Whether a company uses its IP offensively or defensively, a company's
investment in IP strategy can be implemented cost-effectively in both the short
and long term. Below are four practices to consider.
IP portfolio audit
Idea: Ensure business alignment of a patent portfolio.
Process: Categorize the IP into 3 buckets: patents used
currently in the business, patents that may support future direction, or patents
of no business interest. A strengths assessment of those patents of "no business
interest" can inform the decision to license/sell or abandon.
Example: Dow Chemical saved $40M in the early 1990s by
abandoning patents that the company evaluated as having no business use or
licensing value. For more information, see "Reducing
Costs in Managing Patents."
Strategic foreign filings
Idea: Establish priority date while delaying individual
country translation and filing fees.
Process: File an international patent application under
the Patent Cooperation Treaty (PCT). The applicant has up to 30 months to
evaluate market and technology factors before investing more in IP protection.
Example: Instead of paying for translations and application
fees in many countries when the patent application is first filed, you can
delay foreign filing costs by using the PCT filing approach. If, during the
30 month delay, the original business reason for filing the patent application
ceases to exist, then the application can be abandoned before significant
translation and filing costs have been incurred. This can save in the range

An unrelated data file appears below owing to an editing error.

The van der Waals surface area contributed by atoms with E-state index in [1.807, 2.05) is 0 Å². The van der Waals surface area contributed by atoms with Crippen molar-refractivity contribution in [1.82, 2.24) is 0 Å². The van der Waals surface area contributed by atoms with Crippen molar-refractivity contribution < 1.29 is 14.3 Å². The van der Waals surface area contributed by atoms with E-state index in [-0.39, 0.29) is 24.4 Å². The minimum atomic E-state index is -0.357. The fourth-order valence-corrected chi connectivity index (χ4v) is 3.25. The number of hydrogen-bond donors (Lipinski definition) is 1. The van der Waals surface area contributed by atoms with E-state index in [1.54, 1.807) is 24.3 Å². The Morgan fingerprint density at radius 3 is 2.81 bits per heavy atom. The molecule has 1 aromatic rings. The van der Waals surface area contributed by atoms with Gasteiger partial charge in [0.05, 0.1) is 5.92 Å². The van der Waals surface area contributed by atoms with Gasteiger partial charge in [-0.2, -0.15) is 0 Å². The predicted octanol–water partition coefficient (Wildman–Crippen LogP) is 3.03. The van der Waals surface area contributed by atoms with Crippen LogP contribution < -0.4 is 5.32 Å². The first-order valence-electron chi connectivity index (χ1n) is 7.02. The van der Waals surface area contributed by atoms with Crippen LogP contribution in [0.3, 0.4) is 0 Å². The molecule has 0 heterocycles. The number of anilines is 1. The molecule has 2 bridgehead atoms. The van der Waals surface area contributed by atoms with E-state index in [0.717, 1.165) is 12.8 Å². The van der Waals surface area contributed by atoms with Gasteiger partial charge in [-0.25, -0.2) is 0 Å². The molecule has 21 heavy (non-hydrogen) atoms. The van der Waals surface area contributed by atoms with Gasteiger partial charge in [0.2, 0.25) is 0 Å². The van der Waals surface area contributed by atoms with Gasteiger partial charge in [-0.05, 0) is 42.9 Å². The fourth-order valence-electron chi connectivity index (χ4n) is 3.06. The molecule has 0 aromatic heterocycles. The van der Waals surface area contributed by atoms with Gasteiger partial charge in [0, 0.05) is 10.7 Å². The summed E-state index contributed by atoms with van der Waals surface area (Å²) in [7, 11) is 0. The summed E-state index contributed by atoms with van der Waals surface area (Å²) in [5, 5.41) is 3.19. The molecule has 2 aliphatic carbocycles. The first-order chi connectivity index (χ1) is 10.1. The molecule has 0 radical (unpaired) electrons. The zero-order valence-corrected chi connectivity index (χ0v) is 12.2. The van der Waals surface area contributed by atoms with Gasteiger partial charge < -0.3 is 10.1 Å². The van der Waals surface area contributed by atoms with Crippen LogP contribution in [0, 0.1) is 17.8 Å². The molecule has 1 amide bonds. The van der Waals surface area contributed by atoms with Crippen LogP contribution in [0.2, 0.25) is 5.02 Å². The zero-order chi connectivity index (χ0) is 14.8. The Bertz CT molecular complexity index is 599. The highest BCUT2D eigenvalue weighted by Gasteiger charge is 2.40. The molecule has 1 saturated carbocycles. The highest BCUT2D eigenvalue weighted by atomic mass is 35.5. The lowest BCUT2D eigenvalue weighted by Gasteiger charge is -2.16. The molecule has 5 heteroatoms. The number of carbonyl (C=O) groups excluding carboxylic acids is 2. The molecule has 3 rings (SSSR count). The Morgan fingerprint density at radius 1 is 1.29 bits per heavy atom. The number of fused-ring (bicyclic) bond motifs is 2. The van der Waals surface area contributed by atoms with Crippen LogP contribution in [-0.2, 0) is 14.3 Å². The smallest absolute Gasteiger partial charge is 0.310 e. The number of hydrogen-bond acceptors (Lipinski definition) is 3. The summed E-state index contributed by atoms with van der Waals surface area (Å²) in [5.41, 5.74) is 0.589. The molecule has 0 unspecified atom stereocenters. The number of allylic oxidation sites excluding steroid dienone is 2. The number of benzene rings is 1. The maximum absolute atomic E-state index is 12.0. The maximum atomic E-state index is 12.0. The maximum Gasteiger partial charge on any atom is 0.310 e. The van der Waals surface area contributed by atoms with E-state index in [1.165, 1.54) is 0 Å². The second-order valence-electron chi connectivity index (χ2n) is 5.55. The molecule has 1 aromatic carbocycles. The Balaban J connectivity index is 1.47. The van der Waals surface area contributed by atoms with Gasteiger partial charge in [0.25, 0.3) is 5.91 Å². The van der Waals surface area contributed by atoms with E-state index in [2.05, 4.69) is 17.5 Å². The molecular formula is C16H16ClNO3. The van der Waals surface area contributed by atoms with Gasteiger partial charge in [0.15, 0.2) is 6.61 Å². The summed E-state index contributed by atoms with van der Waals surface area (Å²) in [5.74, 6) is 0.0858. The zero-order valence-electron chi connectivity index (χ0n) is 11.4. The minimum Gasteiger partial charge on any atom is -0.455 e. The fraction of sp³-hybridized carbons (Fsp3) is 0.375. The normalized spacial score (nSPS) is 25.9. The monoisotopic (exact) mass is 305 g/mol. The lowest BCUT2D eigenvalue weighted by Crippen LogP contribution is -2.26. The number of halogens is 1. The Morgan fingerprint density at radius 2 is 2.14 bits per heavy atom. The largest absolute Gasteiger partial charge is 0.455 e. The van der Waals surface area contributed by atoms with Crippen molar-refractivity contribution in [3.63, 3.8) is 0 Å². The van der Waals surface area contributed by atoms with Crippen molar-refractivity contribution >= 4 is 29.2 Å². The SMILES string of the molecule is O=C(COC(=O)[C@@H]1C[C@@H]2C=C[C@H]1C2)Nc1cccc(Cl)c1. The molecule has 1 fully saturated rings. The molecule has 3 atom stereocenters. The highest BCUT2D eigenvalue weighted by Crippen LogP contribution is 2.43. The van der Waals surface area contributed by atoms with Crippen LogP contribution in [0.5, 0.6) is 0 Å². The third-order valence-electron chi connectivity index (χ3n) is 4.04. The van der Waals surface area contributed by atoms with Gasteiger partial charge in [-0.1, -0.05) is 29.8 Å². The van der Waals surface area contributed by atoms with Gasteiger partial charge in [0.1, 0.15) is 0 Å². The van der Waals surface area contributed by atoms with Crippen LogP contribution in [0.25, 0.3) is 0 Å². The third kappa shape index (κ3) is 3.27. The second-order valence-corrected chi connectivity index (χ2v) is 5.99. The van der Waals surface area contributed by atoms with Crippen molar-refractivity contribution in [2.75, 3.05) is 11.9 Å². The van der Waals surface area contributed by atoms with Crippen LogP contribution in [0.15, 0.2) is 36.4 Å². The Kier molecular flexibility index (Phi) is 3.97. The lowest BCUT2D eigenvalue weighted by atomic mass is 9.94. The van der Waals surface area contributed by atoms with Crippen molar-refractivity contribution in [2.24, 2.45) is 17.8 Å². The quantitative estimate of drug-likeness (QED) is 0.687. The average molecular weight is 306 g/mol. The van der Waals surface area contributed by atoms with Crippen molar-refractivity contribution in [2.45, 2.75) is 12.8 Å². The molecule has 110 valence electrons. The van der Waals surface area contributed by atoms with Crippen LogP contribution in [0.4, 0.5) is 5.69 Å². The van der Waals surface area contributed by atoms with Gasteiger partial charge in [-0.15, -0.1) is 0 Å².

of $50,000 per patent. Similarly, if the preliminary patent search for the
PCT application by the chosen authority (EPO, USPTO, etc.) finds relevant
prior art, then the application can be abandoned without any more expense.
Idea: Prevent competitive patents from issuing by creating
Process: Protect incremental improvements to already patented
core technology by writing enabling descriptions and then disclosing these
descriptions in the public domain, such as on IP.com's prior art database.
Example: While IBM's prolific patenting practice is well-known,
fewer people recognize that IBM's IP strategy incorporates defensive publications,
in the form of its Technical Disclosure Bulletin. These publications prevent
competitors and customers from obtaining patents on-top-of IBM. This protection
of Freedom to Operate is very valuable in allowing future design freedom for
the R&D engineers.
Strategic portfolio development
Idea: Build IP portfolio strategically not ad hoc.
Process: Focus IP investments by filing on targeted R&D
Example: This strategy prevents the opportunity cost of
R&D staff inventing in areas that do not relate to the business strategy.
A powerful innovative engine is created when the R&D staff is led by a
business-aligned IP strategy. No IP investment is wasted on non-aligned patents.
Utilizing these four practices can reduce your IP costs and establish a stronger,
more valuable IP portfolio that supports the business strategy. These are just
some of the effective Intellectual Asset Management processes that can be implemented
to help your business compete in this difficult economic environment.